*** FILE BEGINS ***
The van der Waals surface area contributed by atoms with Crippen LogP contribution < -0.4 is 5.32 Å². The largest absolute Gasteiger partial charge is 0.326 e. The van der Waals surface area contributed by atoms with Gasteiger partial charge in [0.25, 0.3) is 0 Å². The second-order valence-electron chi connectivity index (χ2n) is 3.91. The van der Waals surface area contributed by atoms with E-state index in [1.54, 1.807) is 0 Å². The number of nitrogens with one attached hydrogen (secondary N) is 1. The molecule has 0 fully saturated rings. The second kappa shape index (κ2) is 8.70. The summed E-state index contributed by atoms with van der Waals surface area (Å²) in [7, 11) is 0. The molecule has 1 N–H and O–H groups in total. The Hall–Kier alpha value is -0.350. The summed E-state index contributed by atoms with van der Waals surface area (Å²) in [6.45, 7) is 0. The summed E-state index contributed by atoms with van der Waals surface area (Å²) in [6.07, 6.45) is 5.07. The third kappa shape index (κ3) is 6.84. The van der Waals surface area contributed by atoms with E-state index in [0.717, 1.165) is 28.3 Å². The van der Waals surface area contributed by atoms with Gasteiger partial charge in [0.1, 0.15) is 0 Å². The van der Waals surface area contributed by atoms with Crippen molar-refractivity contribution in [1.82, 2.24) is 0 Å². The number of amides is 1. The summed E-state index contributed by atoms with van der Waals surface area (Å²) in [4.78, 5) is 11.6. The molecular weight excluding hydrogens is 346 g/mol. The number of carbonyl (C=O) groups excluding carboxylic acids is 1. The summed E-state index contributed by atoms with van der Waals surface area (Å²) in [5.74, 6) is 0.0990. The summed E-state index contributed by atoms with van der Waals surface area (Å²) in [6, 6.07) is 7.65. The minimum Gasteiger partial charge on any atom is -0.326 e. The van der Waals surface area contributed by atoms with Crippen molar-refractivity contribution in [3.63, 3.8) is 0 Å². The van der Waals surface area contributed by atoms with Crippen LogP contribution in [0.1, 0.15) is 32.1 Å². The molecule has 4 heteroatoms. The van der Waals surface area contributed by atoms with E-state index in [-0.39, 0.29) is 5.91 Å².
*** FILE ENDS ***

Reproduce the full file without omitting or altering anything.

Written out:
The van der Waals surface area contributed by atoms with Crippen LogP contribution < -0.4 is 5.32 Å². The largest absolute Gasteiger partial charge is 0.326 e. The van der Waals surface area contributed by atoms with Gasteiger partial charge in [0.25, 0.3) is 0 Å². The second-order valence-electron chi connectivity index (χ2n) is 3.91. The van der Waals surface area contributed by atoms with E-state index in [1.54, 1.807) is 0 Å². The number of nitrogens with one attached hydrogen (secondary N) is 1. The molecule has 0 fully saturated rings. The second kappa shape index (κ2) is 8.70. The summed E-state index contributed by atoms with van der Waals surface area (Å²) in [7, 11) is 0. The molecule has 1 N–H and O–H groups in total. The Hall–Kier alpha value is -0.350. The summed E-state index contributed by atoms with van der Waals surface area (Å²) in [6.45, 7) is 0. The summed E-state index contributed by atoms with van der Waals surface area (Å²) in [6.07, 6.45) is 5.07. The third kappa shape index (κ3) is 6.84. The van der Waals surface area contributed by atoms with E-state index in [0.717, 1.165) is 28.3 Å². The van der Waals surface area contributed by atoms with Gasteiger partial charge in [0.1, 0.15) is 0 Å². The van der Waals surface area contributed by atoms with Crippen molar-refractivity contribution in [1.82, 2.24) is 0 Å². The number of amides is 1. The summed E-state index contributed by atoms with van der Waals surface area (Å²) in [4.78, 5) is 11.6. The molecular weight excluding hydrogens is 346 g/mol. The number of carbonyl (C=O) groups excluding carboxylic acids is 1. The summed E-state index contributed by atoms with van der Waals surface area (Å²) in [5.74, 6) is 0.0990. The summed E-state index contributed by atoms with van der Waals surface area (Å²) in [6, 6.07) is 7.65. The minimum Gasteiger partial charge on any atom is -0.326 e. The van der Waals surface area contributed by atoms with Crippen molar-refractivity contribution in [3.63, 3.8) is 0 Å². The van der Waals surface area contributed by atoms with Crippen LogP contribution in [0.1, 0.15) is 32.1 Å². The molecule has 4 heteroatoms. The van der Waals surface area contributed by atoms with E-state index in [-0.39, 0.29) is 5.91 Å².